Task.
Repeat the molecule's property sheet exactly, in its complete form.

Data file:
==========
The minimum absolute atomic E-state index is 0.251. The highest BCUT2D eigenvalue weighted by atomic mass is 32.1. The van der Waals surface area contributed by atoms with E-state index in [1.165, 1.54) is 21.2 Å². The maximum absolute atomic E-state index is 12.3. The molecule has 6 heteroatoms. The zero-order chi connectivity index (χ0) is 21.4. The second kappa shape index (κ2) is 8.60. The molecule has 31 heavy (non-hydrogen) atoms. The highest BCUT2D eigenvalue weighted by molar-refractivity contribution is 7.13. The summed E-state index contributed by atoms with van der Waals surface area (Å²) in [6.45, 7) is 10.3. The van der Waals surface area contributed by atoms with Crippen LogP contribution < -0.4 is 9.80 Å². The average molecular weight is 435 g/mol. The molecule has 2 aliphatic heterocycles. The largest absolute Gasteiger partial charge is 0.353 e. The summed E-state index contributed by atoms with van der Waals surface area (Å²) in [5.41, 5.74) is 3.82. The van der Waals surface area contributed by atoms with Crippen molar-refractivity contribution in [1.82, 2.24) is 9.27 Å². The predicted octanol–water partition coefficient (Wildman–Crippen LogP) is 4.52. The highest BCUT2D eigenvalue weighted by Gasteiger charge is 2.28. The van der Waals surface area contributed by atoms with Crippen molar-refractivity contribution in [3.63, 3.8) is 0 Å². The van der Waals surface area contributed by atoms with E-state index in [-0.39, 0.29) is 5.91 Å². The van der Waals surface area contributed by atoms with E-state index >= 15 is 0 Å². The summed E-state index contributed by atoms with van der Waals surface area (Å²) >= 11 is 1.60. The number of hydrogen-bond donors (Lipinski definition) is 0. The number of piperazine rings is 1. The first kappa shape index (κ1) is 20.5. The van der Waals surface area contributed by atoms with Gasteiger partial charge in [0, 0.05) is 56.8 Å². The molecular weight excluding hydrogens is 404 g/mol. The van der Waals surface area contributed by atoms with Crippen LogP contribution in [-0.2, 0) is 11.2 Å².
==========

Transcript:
The minimum absolute atomic E-state index is 0.251. The highest BCUT2D eigenvalue weighted by atomic mass is 32.1. The van der Waals surface area contributed by atoms with E-state index in [1.165, 1.54) is 21.2 Å². The maximum absolute atomic E-state index is 12.3. The molecule has 6 heteroatoms. The zero-order chi connectivity index (χ0) is 21.4. The second kappa shape index (κ2) is 8.60. The molecule has 31 heavy (non-hydrogen) atoms. The highest BCUT2D eigenvalue weighted by molar-refractivity contribution is 7.13. The summed E-state index contributed by atoms with van der Waals surface area (Å²) in [6.45, 7) is 10.3. The van der Waals surface area contributed by atoms with Crippen LogP contribution < -0.4 is 9.80 Å². The average molecular weight is 435 g/mol. The molecule has 2 aliphatic heterocycles. The largest absolute Gasteiger partial charge is 0.353 e. The summed E-state index contributed by atoms with van der Waals surface area (Å²) in [5.41, 5.74) is 3.82. The van der Waals surface area contributed by atoms with Crippen molar-refractivity contribution in [1.82, 2.24) is 9.27 Å². The predicted octanol–water partition coefficient (Wildman–Crippen LogP) is 4.52. The highest BCUT2D eigenvalue weighted by Gasteiger charge is 2.28. The van der Waals surface area contributed by atoms with Crippen molar-refractivity contribution in [3.63, 3.8) is 0 Å². The van der Waals surface area contributed by atoms with E-state index in [-0.39, 0.29) is 5.91 Å². The van der Waals surface area contributed by atoms with E-state index >= 15 is 0 Å². The summed E-state index contributed by atoms with van der Waals surface area (Å²) >= 11 is 1.60. The number of hydrogen-bond donors (Lipinski definition) is 0. The number of piperazine rings is 1. The first kappa shape index (κ1) is 20.5. The van der Waals surface area contributed by atoms with Gasteiger partial charge in [0, 0.05) is 56.8 Å². The molecular weight excluding hydrogens is 404 g/mol. The van der Waals surface area contributed by atoms with Crippen LogP contribution in [-0.2, 0) is 11.2 Å².